At the time of its organization (August 17, 1809), a regular semi-annual meeting of the Society had been appointed for the first Thursday of May and of November; but, as formerly stated, Thomas Campbell continued to preach, as usual, on every Lord's day, first at private houses and afterward at the meeting-house erected at the cross-roads. Alexander, after his arrival, always attended his father's meetings, and as he had already signified his determination to engage in the proposed reformation, his father, after some time, began to express the wish that he would take some public part in these meetings. From his youthfulness, however, and the fact that he was as yet unaccustomed to public speaking, this was for some time delayed, until at length, in the spring of 1810, his father being about to address a congregation at a private house (Jacob Donaldson's), told him that after preaching he would have a short intermission, and would expect him afterward to address the people. Accordingly, after the meeting was resumed, Alexander arose and spoke for a short time, chiefly, however, in the way of exhortation. His father appeared to be much pleased, and at the close of his son's remarks, said, as it were, involuntarily, but loud enough to be heard by those sitting near, "Very well," and then went on to close the [312] meeting. This was really Alexander's first attempt at speaking; and although his remarks were brief and not in the usual form of a regular sermon, the result inspired him with confidence, so that, upon being afterward urged to prepare and deliver a public discourse, he agreed to do so, and an appointment was made for him for the 15th of July, to address those who chose to assemble, in a grove on the farm of Major Templeton, some eight miles from Washington.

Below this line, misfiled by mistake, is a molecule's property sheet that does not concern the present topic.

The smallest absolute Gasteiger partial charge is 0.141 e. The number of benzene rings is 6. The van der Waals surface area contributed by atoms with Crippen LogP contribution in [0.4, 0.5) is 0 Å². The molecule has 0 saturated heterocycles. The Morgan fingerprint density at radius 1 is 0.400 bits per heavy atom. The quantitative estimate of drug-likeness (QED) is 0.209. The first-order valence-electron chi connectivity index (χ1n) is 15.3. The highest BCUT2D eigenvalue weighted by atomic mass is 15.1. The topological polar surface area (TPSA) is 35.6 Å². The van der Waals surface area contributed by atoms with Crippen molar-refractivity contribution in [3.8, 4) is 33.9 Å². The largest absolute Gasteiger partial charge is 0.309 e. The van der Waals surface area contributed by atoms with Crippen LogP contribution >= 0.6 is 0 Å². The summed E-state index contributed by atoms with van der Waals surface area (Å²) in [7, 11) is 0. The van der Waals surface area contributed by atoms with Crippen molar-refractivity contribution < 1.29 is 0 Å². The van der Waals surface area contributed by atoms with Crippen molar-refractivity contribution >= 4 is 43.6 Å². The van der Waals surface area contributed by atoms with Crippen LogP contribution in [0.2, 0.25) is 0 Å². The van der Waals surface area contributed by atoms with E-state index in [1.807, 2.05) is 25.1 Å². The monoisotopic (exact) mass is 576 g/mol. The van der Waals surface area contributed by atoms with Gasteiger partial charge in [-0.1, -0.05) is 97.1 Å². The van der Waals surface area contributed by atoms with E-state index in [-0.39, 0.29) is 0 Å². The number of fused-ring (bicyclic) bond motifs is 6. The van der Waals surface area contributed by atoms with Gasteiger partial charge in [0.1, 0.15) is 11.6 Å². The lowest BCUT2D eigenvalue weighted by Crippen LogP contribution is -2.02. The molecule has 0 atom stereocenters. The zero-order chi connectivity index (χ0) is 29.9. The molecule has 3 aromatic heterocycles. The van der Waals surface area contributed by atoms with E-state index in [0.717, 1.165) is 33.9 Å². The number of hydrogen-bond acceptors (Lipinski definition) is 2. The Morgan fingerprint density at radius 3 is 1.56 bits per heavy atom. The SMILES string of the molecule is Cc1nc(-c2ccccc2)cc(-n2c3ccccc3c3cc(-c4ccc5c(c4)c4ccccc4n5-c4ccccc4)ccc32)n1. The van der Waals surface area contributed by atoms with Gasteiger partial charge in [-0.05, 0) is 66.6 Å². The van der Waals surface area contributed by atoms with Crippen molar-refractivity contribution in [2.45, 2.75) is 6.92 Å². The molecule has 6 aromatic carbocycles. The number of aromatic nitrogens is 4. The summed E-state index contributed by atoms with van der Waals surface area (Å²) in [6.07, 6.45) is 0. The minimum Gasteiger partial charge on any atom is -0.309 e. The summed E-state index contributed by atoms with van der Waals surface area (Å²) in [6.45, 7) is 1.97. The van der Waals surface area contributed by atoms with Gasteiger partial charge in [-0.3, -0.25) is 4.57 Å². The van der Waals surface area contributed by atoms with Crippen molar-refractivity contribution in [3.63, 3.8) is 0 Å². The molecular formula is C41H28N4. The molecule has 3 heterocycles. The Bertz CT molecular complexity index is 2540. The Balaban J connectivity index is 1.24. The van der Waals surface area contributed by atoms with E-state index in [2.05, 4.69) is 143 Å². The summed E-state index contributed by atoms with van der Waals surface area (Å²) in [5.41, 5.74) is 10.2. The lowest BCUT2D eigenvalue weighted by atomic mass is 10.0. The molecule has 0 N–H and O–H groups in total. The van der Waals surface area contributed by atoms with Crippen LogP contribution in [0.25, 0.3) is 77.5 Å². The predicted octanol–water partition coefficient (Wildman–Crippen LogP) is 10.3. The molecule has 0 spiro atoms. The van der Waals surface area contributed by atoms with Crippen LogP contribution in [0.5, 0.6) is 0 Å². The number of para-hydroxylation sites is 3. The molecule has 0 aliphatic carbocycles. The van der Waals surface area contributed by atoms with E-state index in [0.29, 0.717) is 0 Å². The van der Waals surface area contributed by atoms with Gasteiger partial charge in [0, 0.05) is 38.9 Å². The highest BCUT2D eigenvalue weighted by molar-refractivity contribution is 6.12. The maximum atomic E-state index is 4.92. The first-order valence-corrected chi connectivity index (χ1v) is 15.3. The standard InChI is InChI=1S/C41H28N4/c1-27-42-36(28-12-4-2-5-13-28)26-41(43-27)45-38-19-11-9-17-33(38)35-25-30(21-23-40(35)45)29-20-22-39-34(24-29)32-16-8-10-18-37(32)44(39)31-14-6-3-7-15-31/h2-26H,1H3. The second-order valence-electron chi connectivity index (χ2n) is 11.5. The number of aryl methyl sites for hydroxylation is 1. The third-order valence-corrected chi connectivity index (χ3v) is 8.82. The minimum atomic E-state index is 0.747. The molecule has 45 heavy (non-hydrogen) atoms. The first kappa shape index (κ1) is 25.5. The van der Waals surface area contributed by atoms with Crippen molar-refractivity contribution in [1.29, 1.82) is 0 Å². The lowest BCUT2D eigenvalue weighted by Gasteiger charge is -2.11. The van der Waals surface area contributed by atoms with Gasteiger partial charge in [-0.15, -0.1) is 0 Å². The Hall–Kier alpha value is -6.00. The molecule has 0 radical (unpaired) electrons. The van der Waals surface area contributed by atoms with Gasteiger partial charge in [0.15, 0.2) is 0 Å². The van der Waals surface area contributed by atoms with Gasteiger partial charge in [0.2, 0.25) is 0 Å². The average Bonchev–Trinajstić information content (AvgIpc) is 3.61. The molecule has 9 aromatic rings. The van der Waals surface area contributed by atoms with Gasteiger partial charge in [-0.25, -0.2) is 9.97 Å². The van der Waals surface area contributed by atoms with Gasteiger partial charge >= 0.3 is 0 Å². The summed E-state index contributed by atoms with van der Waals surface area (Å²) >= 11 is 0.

The previous labors of Thomas Campbell, and the novelty of the plea urged by the Christian Association, had excited, as before stated, considerable inquiry throughout this region of country. The interest prevailing and the expectation which had been created by rumors of the promising abilities possessed by Alexander, had drawn together in the grove quite a large assemblage to hear the first discourse of the youthful preacher. He was now in his twenty-second year, still preserving the freshness of complexion and bloom of the cheeks with which he left Ireland; but he had grown somewhat taller, and his figure was somewhat more developed. When the hour arrived, he rose up with modest dignity, in the temporary stand erected for the occasion, in front of which the audience were seated upon rough planks or upon the grass beneath the shady maples, and, the meeting being opened in the usual form, he took up the New Testament and read, from the close of the seventh chapter of Matthew, the following passage: